There are many, many debates to be had about science, not least the debate about how one engages with individuals deemed to be practicing what has been called a ‘pseudo science’, in this case, astrology. My focus here is on a response to how the debate was conducted and not on the merits of the arguments.
There was a recent kerfuffle about the cosmos shifting around so that the original 12 astrological signs in the zodiac of Western astrology were being displaced by the emergence of a 13th sign. You can read more about the announcement, which was made by astronomer (you read that correctly), Parke Kunkle, in the Jan. 13, 2011 news item in the Huffington Post.
At roughly the same time, there was a ruckus in the UK between astrologers and two astronomers who appear as presenters (hosts) of a BBC programme called, Stargazing. Astrologers were distressed by comments the presenters made about astrology and they wrote up a petition, which occasioned derision.
Apparently, the announcement and the ‘petition’ ruckus provided excuses for scientists, science writers, and science fans to heap scorn on and ridicule astrologers and the ‘pseudo science’ of astrology. It’s the same scornful attitude that proponents of emerging technologies often heap on individuals who are expressing an opinion or an idea usually based on fear about possible consequences.
One of the best responses I’ve seen to this ‘style’ of public debate is a Jan. 28, 2011 posting on Martin Robbins’ The Lay Scientist blog (one of the Guardian Science blogs). I’ve excerpted a few bits by guest writer,Dr. Rebekah Higgitt, she’s responding to the astrologers’ BBC petition,
Like Martin, I heard about the astrologers’ petition to the BBC and blogged about it, together with another astrology-related story that recently hit the headlines. Unlike him, I was critical of the knee-jerk response of many scientists, science writers and fans of science. I also had some quibbles about his post, so I’d like to start by thanking him for hosting this – and, before you leap to the comments section, making it clear that I do not believe in astrology. However, I do believe that a little knowledge and understanding can help the cause of science communication far more than ridicule.
As is well known to readers of The Lay Scientist, the Astrological Association, prompted by remarks made by Brian Cox and Dara O’Briain, has asked for “fair and balanced representation” (note, not “equal representation”). This has resulted in widespread derision from those who can see nothing wrong with stating that “astrology is rubbish” and “nonsense”. Most, however, have failed to understand exactly what has annoyed these astrologers, or to take the time to find out what astrology actually is. [emphasis mine]
Note her emphasis on finding and understanding the basis of your ‘opponent’s’ ideas.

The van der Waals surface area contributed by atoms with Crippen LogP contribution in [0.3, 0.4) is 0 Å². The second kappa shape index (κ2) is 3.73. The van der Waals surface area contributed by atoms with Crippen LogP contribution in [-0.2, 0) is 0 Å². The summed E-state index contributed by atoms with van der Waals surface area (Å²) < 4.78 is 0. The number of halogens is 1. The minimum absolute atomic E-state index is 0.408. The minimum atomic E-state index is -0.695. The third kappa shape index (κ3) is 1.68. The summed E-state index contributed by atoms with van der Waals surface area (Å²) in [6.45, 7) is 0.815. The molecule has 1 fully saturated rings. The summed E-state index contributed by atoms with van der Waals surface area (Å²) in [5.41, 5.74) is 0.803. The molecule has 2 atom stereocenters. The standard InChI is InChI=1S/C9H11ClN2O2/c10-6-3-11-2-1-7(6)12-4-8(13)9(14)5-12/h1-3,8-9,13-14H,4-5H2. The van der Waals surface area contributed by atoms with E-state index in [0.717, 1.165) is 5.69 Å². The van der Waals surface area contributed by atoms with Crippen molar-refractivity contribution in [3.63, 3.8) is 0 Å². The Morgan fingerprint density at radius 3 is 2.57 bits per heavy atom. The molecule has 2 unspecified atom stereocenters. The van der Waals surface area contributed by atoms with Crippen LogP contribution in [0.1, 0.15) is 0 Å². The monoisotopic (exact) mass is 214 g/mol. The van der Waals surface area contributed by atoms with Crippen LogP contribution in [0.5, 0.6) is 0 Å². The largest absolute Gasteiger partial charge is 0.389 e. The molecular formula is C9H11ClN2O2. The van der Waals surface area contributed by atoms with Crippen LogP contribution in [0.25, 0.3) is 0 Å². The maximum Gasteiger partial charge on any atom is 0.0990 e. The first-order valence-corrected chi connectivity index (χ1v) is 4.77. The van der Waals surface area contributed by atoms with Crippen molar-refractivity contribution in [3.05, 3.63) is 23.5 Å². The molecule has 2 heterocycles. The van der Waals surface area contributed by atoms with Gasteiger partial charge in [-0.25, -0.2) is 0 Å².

The Astrological Association is not complaining about a statement such as this. Rather, they consider it unfair that they are represented as having no knowledge of the astronomy and celestial mechanics that Cox and O’Briain are paid to explain on TV. They are annoyed that astrology is considered to consist solely of those who read and write newspaper horoscopes. Serious astrologers often have an excellent understanding of, and respect for, astronomy. [emphasis mine] They are, in fact, a not insignificant audience for astronomy programmes, lectures and books. This is why, as I explained in my earlier post, stories about “changing zodiac signs” and the “13th sign” Ophiucus do no one any favours. While Parke Kunkle’s “revelation” might confuse those with little knowledge of astrology or astronomy, it comes as no surprise to anyone else. The effect of precession has been understood for centuries, and practising astrologers are more than capable of dealing with this recurrent attack.
Which brings me to the history: a little historical understanding should make astronomers and science communicators realise that practising astrologers are likely to have good knowledge of planetary motions. Up until the late 17th century, astrology and astronomy were deeply interconnected. Since then there has been a parting of ways, but astrologers have continued to make use of accurate astronomical data. Astrology is not so much the father of positional astronomy and celestial mechanics as its client, patron and midwife.
Higgitt doesn’t believe in astrology (as she notes) but she extends a level of respect and courtesy that I have too rarely seen in discussions where a socially-defined expert group is effectively dismissing or accusing the other of being uninformed and/or superstitious and ridiculing them for their foolish beliefs and/or fears. By the way, Higgitt is Curator of History of Science and Technology, National Maritime Museum and Royal Observatory, Greenwich.